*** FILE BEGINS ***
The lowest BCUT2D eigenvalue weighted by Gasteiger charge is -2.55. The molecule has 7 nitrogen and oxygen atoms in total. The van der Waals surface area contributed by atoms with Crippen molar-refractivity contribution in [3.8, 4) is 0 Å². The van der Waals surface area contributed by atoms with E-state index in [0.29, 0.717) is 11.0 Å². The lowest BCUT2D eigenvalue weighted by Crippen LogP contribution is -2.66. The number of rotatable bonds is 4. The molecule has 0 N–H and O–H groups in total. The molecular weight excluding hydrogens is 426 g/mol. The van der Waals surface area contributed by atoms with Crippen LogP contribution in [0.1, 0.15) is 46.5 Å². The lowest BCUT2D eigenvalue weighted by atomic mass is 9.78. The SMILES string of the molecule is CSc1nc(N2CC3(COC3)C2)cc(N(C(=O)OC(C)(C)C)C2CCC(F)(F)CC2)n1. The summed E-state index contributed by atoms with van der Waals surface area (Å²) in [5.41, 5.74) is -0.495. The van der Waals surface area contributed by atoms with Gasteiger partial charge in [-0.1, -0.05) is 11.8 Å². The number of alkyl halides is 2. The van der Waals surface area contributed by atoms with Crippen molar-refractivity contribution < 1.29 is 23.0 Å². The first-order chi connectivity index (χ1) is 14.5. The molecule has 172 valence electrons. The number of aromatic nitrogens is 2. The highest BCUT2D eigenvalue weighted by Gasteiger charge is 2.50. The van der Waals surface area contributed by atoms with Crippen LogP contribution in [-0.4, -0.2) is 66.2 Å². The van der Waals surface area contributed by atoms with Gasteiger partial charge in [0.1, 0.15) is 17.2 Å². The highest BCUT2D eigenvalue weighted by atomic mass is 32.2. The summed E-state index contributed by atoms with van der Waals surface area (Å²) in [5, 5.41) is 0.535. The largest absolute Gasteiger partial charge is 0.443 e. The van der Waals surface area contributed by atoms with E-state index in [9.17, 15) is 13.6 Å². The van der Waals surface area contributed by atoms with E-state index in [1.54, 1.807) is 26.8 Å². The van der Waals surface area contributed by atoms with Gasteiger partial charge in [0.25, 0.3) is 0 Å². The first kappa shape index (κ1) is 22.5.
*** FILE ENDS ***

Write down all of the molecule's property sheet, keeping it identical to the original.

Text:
The lowest BCUT2D eigenvalue weighted by Gasteiger charge is -2.55. The molecule has 7 nitrogen and oxygen atoms in total. The van der Waals surface area contributed by atoms with Crippen molar-refractivity contribution in [3.8, 4) is 0 Å². The van der Waals surface area contributed by atoms with E-state index in [0.29, 0.717) is 11.0 Å². The lowest BCUT2D eigenvalue weighted by Crippen LogP contribution is -2.66. The number of rotatable bonds is 4. The molecule has 0 N–H and O–H groups in total. The molecular weight excluding hydrogens is 426 g/mol. The van der Waals surface area contributed by atoms with Crippen LogP contribution in [0.1, 0.15) is 46.5 Å². The lowest BCUT2D eigenvalue weighted by atomic mass is 9.78. The SMILES string of the molecule is CSc1nc(N2CC3(COC3)C2)cc(N(C(=O)OC(C)(C)C)C2CCC(F)(F)CC2)n1. The summed E-state index contributed by atoms with van der Waals surface area (Å²) in [5.41, 5.74) is -0.495. The van der Waals surface area contributed by atoms with Gasteiger partial charge in [-0.1, -0.05) is 11.8 Å². The number of alkyl halides is 2. The van der Waals surface area contributed by atoms with Crippen molar-refractivity contribution < 1.29 is 23.0 Å². The first-order chi connectivity index (χ1) is 14.5. The molecule has 172 valence electrons. The number of aromatic nitrogens is 2. The highest BCUT2D eigenvalue weighted by Gasteiger charge is 2.50. The van der Waals surface area contributed by atoms with Crippen LogP contribution in [-0.4, -0.2) is 66.2 Å². The van der Waals surface area contributed by atoms with Gasteiger partial charge in [0.1, 0.15) is 17.2 Å². The highest BCUT2D eigenvalue weighted by atomic mass is 32.2. The summed E-state index contributed by atoms with van der Waals surface area (Å²) in [5, 5.41) is 0.535. The largest absolute Gasteiger partial charge is 0.443 e. The van der Waals surface area contributed by atoms with E-state index in [9.17, 15) is 13.6 Å². The van der Waals surface area contributed by atoms with E-state index in [1.54, 1.807) is 26.8 Å². The van der Waals surface area contributed by atoms with Gasteiger partial charge in [0.25, 0.3) is 0 Å². The first kappa shape index (κ1) is 22.5.